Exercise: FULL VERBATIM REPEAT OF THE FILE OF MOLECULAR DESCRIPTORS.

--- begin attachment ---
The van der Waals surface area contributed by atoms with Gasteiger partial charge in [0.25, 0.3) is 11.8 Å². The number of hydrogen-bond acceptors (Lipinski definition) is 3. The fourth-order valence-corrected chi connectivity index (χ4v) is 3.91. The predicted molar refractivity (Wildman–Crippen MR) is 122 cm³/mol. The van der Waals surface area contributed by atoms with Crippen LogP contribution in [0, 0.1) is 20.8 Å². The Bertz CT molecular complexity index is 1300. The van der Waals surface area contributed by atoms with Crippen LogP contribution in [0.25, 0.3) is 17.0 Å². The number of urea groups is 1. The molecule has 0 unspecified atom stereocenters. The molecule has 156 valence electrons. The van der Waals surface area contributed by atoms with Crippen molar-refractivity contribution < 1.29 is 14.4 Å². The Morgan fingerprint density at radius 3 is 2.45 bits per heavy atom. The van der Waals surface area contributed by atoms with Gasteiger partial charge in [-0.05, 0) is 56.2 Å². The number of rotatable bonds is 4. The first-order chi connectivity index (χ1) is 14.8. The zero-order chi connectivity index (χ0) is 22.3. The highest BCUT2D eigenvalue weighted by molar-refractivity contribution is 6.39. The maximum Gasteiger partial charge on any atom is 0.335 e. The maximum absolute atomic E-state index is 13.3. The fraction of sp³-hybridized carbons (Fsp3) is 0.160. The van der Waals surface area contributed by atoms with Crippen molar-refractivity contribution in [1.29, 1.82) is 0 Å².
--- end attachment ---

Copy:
The van der Waals surface area contributed by atoms with Gasteiger partial charge in [0.25, 0.3) is 11.8 Å². The number of hydrogen-bond acceptors (Lipinski definition) is 3. The fourth-order valence-corrected chi connectivity index (χ4v) is 3.91. The predicted molar refractivity (Wildman–Crippen MR) is 122 cm³/mol. The van der Waals surface area contributed by atoms with Crippen LogP contribution in [0, 0.1) is 20.8 Å². The Bertz CT molecular complexity index is 1300. The van der Waals surface area contributed by atoms with Crippen LogP contribution in [0.25, 0.3) is 17.0 Å². The number of urea groups is 1. The molecule has 0 unspecified atom stereocenters. The molecule has 156 valence electrons. The van der Waals surface area contributed by atoms with Crippen molar-refractivity contribution < 1.29 is 14.4 Å². The Morgan fingerprint density at radius 3 is 2.45 bits per heavy atom. The van der Waals surface area contributed by atoms with Gasteiger partial charge in [-0.05, 0) is 56.2 Å². The number of rotatable bonds is 4. The first-order chi connectivity index (χ1) is 14.8. The zero-order chi connectivity index (χ0) is 22.3. The highest BCUT2D eigenvalue weighted by molar-refractivity contribution is 6.39. The maximum Gasteiger partial charge on any atom is 0.335 e. The maximum absolute atomic E-state index is 13.3. The fraction of sp³-hybridized carbons (Fsp3) is 0.160. The van der Waals surface area contributed by atoms with Crippen molar-refractivity contribution in [1.29, 1.82) is 0 Å².